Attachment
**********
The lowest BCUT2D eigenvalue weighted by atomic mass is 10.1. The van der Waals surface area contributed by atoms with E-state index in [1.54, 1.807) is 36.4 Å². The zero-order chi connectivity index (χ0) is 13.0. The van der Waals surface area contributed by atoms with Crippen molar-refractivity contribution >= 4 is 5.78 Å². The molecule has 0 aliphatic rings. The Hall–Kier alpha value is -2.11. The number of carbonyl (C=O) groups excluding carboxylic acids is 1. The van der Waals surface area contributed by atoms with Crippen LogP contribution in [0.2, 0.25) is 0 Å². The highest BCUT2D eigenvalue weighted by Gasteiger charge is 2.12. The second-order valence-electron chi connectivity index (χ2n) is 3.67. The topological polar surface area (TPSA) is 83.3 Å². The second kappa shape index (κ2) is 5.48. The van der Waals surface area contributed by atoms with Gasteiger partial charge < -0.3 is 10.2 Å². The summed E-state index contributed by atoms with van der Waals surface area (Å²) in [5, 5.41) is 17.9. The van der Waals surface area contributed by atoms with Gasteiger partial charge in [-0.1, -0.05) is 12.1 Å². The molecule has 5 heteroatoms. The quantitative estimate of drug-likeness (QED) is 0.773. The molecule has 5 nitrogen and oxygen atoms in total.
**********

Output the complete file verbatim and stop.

The lowest BCUT2D eigenvalue weighted by atomic mass is 10.1. The van der Waals surface area contributed by atoms with E-state index in [1.54, 1.807) is 36.4 Å². The zero-order chi connectivity index (χ0) is 13.0. The van der Waals surface area contributed by atoms with Crippen molar-refractivity contribution >= 4 is 5.78 Å². The molecule has 0 aliphatic rings. The Hall–Kier alpha value is -2.11. The number of carbonyl (C=O) groups excluding carboxylic acids is 1. The van der Waals surface area contributed by atoms with Crippen LogP contribution in [0.2, 0.25) is 0 Å². The highest BCUT2D eigenvalue weighted by Gasteiger charge is 2.12. The second-order valence-electron chi connectivity index (χ2n) is 3.67. The topological polar surface area (TPSA) is 83.3 Å². The second kappa shape index (κ2) is 5.48. The van der Waals surface area contributed by atoms with Gasteiger partial charge < -0.3 is 10.2 Å². The summed E-state index contributed by atoms with van der Waals surface area (Å²) in [5, 5.41) is 17.9. The van der Waals surface area contributed by atoms with Gasteiger partial charge in [-0.1, -0.05) is 12.1 Å². The molecule has 5 heteroatoms. The quantitative estimate of drug-likeness (QED) is 0.773. The molecule has 5 nitrogen and oxygen atoms in total.